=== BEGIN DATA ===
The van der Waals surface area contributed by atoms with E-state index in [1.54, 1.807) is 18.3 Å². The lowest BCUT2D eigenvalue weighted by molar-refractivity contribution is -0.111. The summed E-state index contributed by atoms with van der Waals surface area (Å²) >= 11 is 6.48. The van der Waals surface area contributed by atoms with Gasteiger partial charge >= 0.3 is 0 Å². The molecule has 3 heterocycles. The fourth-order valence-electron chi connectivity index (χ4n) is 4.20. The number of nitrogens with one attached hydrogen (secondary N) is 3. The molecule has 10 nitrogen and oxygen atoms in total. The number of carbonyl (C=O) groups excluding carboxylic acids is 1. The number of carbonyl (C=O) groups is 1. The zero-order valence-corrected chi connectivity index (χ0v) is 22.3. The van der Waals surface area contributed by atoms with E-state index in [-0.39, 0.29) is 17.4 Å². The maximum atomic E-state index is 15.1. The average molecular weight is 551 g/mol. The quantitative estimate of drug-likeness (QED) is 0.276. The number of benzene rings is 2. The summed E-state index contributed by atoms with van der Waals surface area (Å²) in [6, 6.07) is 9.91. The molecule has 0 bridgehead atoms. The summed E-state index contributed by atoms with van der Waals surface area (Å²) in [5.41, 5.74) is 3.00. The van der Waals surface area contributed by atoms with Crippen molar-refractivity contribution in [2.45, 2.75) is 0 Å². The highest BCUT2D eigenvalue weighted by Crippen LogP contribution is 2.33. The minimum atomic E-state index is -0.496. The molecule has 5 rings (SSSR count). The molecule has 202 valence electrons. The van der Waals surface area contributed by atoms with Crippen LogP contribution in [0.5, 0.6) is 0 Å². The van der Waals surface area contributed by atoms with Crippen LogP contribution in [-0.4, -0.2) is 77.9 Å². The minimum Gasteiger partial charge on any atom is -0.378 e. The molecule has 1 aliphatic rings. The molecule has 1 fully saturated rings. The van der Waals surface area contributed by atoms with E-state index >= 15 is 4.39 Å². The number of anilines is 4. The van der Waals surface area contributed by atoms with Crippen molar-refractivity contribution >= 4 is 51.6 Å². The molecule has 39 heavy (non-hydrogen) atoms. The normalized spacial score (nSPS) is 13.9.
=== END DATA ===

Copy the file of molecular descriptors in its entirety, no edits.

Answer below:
The van der Waals surface area contributed by atoms with E-state index in [1.54, 1.807) is 18.3 Å². The lowest BCUT2D eigenvalue weighted by molar-refractivity contribution is -0.111. The summed E-state index contributed by atoms with van der Waals surface area (Å²) >= 11 is 6.48. The van der Waals surface area contributed by atoms with Gasteiger partial charge >= 0.3 is 0 Å². The molecule has 3 heterocycles. The fourth-order valence-electron chi connectivity index (χ4n) is 4.20. The number of nitrogens with one attached hydrogen (secondary N) is 3. The molecule has 10 nitrogen and oxygen atoms in total. The number of carbonyl (C=O) groups excluding carboxylic acids is 1. The number of carbonyl (C=O) groups is 1. The zero-order valence-corrected chi connectivity index (χ0v) is 22.3. The van der Waals surface area contributed by atoms with E-state index in [-0.39, 0.29) is 17.4 Å². The maximum atomic E-state index is 15.1. The average molecular weight is 551 g/mol. The quantitative estimate of drug-likeness (QED) is 0.276. The number of benzene rings is 2. The summed E-state index contributed by atoms with van der Waals surface area (Å²) in [6, 6.07) is 9.91. The molecule has 0 bridgehead atoms. The summed E-state index contributed by atoms with van der Waals surface area (Å²) in [5.41, 5.74) is 3.00. The van der Waals surface area contributed by atoms with Crippen molar-refractivity contribution in [2.45, 2.75) is 0 Å². The highest BCUT2D eigenvalue weighted by Crippen LogP contribution is 2.33. The minimum atomic E-state index is -0.496. The molecule has 5 rings (SSSR count). The molecule has 202 valence electrons. The van der Waals surface area contributed by atoms with Crippen LogP contribution in [0.5, 0.6) is 0 Å². The van der Waals surface area contributed by atoms with Crippen LogP contribution in [-0.4, -0.2) is 77.9 Å². The minimum Gasteiger partial charge on any atom is -0.378 e. The molecule has 1 aliphatic rings. The molecule has 1 fully saturated rings. The van der Waals surface area contributed by atoms with E-state index >= 15 is 4.39 Å². The number of anilines is 4. The van der Waals surface area contributed by atoms with Crippen molar-refractivity contribution >= 4 is 51.6 Å². The molecule has 39 heavy (non-hydrogen) atoms. The normalized spacial score (nSPS) is 13.9.